What about you? Is facebook something you are intentional about? Don’t care about?  What other social media do you use to stay in touch?

PS: I’ve blogged about social media and the internet before, like when we didn’t have it for 79 days two years ago! (I’m still shuddering in horror), and how a theologian from the 1950s taught me something new about the internet. AND you could always follow All Growing Up on facebook too.


Why I’ll be continuing to use Social Media

You might have already guessed this about me, but I love social media.  Although last week I advocated for reading old books, this week I’m advocating for using new technology, and I think that’s totally consistent.  In fact, wrestling with internet usage is a big part of this blog, as you can read here, here, and here.
A few weeks ago I read this article which argues for the fact that you can no longer say the internet isn’t “real life.”  And I’ve seen an increasing number of posts and news articles about people disconnecting (like this freshly pressed post from october 31st).  It’s also not uncommon to run into news stories about extreme cases of people dying from too much internet, or simply becoming addicted to internet usage.

So, where’s the balance in all of this? (remember: balance is one of my core beliefs.)

If there’s one thing social media does well, it’s connection.  And the biggest factor for my continued social media usage is the exposure to new ideas, education, differing opinions, and clever crafts.  It’s information, entertainment, and travel at my fingertips for an extremely low monetary price. It’s the ability to check out online classes at Harvard Extension school, listen to TED talks, read new social theories, and yes, obsessively stalk my old camp friends on facebook.

The psychological and emotional price is, of course somewhat higher, even my schoolwork is affected a little bit, but I’m going to talk about some solutions to that more on Friday.

Psychologically, I’ve noticed with increased internet usage my thinking becomes hectic, fragmented, and completely unable to self-regulate.  Everything seems to lead to one more thing. I didn’t really notice this until we went without the internet from February to March this year.  That’s when I realized it’s important to consolidate my internet time.  Limits are very very important when it comes to the internet-fascinated, like me.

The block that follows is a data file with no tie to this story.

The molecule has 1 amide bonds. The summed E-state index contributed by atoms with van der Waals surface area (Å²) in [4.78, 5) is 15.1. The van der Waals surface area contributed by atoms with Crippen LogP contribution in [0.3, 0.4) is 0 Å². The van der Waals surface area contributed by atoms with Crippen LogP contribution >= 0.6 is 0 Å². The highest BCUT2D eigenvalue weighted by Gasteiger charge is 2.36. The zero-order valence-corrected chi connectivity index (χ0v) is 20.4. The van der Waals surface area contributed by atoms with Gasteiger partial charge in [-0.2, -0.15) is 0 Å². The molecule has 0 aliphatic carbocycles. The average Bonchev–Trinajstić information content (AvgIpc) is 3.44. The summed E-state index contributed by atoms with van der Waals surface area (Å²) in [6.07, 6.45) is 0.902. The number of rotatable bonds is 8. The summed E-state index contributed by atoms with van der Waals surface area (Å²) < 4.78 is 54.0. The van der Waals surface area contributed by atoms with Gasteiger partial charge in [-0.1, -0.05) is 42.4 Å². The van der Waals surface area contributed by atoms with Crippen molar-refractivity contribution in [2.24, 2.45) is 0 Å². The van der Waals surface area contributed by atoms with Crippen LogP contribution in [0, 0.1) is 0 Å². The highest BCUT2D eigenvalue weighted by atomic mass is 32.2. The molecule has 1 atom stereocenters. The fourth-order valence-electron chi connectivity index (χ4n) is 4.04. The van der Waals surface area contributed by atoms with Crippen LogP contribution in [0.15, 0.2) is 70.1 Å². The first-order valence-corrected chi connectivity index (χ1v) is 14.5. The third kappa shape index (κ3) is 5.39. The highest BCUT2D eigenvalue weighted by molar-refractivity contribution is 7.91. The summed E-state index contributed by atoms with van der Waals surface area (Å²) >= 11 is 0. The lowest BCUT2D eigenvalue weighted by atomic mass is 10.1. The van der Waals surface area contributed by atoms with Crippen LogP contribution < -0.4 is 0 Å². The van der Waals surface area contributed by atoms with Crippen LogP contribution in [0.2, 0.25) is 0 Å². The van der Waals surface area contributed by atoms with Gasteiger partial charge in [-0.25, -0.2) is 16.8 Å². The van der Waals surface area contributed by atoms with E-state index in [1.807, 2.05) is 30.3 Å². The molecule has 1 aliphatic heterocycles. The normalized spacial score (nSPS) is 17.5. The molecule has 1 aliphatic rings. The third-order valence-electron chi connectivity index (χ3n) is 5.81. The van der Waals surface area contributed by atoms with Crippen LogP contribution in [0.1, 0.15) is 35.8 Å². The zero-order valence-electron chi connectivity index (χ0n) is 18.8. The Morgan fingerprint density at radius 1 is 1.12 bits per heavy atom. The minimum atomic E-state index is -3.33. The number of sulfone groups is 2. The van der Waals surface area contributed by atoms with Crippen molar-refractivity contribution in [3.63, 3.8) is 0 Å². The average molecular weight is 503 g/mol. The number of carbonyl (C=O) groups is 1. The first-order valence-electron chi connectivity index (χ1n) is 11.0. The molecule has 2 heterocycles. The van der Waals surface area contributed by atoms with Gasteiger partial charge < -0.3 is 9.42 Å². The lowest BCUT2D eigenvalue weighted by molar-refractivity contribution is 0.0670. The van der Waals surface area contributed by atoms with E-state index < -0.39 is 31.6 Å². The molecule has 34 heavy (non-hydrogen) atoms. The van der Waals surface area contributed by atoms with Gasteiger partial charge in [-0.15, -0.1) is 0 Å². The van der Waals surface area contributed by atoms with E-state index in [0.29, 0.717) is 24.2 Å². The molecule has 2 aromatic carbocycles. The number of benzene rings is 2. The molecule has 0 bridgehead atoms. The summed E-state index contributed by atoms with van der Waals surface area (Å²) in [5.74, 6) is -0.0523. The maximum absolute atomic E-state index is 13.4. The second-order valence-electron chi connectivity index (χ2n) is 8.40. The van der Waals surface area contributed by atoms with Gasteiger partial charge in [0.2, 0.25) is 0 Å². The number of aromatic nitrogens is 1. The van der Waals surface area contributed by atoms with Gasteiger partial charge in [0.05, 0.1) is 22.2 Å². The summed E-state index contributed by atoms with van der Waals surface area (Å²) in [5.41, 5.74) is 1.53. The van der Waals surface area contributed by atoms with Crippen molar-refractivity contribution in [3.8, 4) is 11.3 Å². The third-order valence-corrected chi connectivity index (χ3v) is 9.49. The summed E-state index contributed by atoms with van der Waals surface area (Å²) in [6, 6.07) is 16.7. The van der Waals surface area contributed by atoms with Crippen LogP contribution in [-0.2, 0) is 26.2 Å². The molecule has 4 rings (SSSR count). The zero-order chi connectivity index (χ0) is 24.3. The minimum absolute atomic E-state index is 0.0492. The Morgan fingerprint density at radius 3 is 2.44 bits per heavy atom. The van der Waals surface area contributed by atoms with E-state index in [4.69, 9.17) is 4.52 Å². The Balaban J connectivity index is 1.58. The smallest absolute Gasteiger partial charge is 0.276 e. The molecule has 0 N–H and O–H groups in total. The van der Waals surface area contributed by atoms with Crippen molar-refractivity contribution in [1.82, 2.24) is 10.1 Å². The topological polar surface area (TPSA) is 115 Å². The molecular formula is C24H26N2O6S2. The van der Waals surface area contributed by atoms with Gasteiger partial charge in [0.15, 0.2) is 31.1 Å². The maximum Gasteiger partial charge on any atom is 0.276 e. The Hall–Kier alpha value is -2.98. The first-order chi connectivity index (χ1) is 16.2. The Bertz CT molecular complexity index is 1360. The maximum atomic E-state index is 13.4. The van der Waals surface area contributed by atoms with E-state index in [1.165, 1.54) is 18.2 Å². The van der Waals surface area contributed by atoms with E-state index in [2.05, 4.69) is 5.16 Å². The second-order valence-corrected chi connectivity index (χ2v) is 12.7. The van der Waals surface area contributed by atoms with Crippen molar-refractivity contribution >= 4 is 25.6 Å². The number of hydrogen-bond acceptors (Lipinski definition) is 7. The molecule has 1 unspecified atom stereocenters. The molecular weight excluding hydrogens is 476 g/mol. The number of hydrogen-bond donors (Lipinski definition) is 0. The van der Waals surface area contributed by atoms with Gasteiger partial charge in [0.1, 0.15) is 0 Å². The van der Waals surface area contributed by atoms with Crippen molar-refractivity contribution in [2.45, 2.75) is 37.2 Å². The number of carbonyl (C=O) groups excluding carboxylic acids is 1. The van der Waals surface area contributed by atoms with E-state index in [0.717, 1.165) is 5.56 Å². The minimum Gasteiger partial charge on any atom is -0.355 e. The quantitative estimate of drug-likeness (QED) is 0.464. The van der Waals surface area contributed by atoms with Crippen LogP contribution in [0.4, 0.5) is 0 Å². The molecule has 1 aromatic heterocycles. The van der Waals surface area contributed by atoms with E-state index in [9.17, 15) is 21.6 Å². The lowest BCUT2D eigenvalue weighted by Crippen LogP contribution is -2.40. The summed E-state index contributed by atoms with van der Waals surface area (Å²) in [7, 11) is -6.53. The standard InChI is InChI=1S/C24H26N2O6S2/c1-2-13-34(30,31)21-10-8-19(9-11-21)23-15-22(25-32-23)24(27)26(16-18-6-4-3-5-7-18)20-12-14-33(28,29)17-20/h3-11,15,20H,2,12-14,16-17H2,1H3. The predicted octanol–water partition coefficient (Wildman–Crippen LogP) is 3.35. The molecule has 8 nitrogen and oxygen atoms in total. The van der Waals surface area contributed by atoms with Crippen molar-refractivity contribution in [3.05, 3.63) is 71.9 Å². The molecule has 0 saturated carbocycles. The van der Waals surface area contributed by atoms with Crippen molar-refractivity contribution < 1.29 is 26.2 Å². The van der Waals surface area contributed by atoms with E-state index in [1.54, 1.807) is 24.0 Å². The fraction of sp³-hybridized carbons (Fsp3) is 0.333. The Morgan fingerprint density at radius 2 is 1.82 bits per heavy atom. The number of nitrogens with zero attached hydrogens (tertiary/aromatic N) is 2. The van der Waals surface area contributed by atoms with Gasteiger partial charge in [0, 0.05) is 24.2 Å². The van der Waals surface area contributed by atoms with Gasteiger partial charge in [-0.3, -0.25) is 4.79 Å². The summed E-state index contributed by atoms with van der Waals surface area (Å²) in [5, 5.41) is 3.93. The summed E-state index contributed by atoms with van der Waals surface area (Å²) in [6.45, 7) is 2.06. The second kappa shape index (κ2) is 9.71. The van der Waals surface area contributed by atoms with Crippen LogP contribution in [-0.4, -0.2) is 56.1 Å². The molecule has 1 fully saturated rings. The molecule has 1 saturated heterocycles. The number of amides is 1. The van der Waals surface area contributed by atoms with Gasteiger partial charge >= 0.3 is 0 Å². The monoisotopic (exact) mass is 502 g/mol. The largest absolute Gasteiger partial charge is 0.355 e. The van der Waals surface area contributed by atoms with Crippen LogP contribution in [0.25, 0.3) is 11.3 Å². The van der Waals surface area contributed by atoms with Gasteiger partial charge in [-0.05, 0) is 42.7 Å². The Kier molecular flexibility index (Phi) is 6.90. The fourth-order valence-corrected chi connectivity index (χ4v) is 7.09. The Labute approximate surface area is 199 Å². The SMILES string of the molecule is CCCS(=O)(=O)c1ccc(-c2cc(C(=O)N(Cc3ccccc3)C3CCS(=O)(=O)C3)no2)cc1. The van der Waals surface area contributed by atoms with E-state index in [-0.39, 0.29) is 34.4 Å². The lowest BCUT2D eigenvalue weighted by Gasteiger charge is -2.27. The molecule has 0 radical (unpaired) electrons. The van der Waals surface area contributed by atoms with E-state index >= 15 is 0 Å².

Emotionally, many bloggers (women especially) have noted the general feeling of pressure to keep up with social expectations perpetuated on pinterest of the perfect house.  Or of constantly presenting your best face on facebook.

Another project on pinterest I might get around to this year… or next.

My personal tendency is to become obsessed with duplicating an exact replica of my life on the internet.  If I “like” something in real life, I NEED to “like” it on the internet.  Obviously, this is not really necessary.  And, as most people do, I do can fall into the trap of thinking that other people really do have it together and have a million friends if I only believe what I see on their facebook wall.

I love that many people are able to give up the internet (or at least the parts that are the most addicting to them).  It’s a little worrisome to me when everyone falls lock step into a particular belief without questions whether this particular technology is good for them.  (Cars, cell phones, TV’s, etc). One part of my continuing to use the internet will be the continuance of it being a “good” thing.  Something morally beneficial, useful, and of course, fun.

Are you a Social Media Zombie?

The Scandalous Stagnation – Thoughts on Chick-Fil-A